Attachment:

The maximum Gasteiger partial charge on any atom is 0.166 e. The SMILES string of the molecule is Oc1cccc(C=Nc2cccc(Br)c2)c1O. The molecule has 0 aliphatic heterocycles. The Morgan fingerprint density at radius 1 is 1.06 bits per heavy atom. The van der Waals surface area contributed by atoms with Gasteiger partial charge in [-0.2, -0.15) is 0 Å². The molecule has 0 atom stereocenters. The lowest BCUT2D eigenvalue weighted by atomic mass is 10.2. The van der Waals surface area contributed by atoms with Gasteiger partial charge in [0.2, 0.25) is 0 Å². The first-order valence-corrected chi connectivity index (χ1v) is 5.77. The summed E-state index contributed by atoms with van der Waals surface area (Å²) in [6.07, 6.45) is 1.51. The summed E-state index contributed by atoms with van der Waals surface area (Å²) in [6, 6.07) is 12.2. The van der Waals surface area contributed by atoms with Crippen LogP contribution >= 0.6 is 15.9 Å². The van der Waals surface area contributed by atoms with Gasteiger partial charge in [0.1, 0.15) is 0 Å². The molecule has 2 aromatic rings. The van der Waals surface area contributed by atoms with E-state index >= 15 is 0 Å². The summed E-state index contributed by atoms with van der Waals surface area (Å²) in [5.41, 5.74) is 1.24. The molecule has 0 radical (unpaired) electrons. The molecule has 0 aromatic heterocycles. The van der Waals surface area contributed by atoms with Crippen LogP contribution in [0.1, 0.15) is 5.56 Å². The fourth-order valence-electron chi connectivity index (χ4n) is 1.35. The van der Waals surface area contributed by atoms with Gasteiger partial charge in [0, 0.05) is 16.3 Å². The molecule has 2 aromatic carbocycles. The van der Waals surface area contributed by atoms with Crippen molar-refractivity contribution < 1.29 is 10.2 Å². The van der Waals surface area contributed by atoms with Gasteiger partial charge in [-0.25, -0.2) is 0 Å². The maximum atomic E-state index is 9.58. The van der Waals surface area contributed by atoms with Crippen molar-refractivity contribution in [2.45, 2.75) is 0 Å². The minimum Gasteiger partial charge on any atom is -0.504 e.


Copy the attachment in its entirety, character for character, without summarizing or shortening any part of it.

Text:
The maximum Gasteiger partial charge on any atom is 0.166 e. The SMILES string of the molecule is Oc1cccc(C=Nc2cccc(Br)c2)c1O. The molecule has 0 aliphatic heterocycles. The Morgan fingerprint density at radius 1 is 1.06 bits per heavy atom. The van der Waals surface area contributed by atoms with Gasteiger partial charge in [-0.2, -0.15) is 0 Å². The molecule has 0 atom stereocenters. The lowest BCUT2D eigenvalue weighted by atomic mass is 10.2. The van der Waals surface area contributed by atoms with Gasteiger partial charge in [0.2, 0.25) is 0 Å². The first-order valence-corrected chi connectivity index (χ1v) is 5.77. The summed E-state index contributed by atoms with van der Waals surface area (Å²) in [6.07, 6.45) is 1.51. The summed E-state index contributed by atoms with van der Waals surface area (Å²) in [6, 6.07) is 12.2. The van der Waals surface area contributed by atoms with Crippen LogP contribution >= 0.6 is 15.9 Å². The van der Waals surface area contributed by atoms with Gasteiger partial charge in [0.1, 0.15) is 0 Å². The molecule has 2 aromatic rings. The van der Waals surface area contributed by atoms with E-state index >= 15 is 0 Å². The summed E-state index contributed by atoms with van der Waals surface area (Å²) in [5.41, 5.74) is 1.24. The molecule has 0 radical (unpaired) electrons. The molecule has 0 aromatic heterocycles. The van der Waals surface area contributed by atoms with Crippen LogP contribution in [0.1, 0.15) is 5.56 Å². The fourth-order valence-electron chi connectivity index (χ4n) is 1.35. The van der Waals surface area contributed by atoms with Gasteiger partial charge in [0, 0.05) is 16.3 Å². The molecule has 2 aromatic carbocycles. The van der Waals surface area contributed by atoms with Crippen molar-refractivity contribution < 1.29 is 10.2 Å². The van der Waals surface area contributed by atoms with Gasteiger partial charge in [-0.25, -0.2) is 0 Å². The maximum atomic E-state index is 9.58. The van der Waals surface area contributed by atoms with Crippen molar-refractivity contribution in [2.45, 2.75) is 0 Å². The minimum Gasteiger partial charge on any atom is -0.504 e.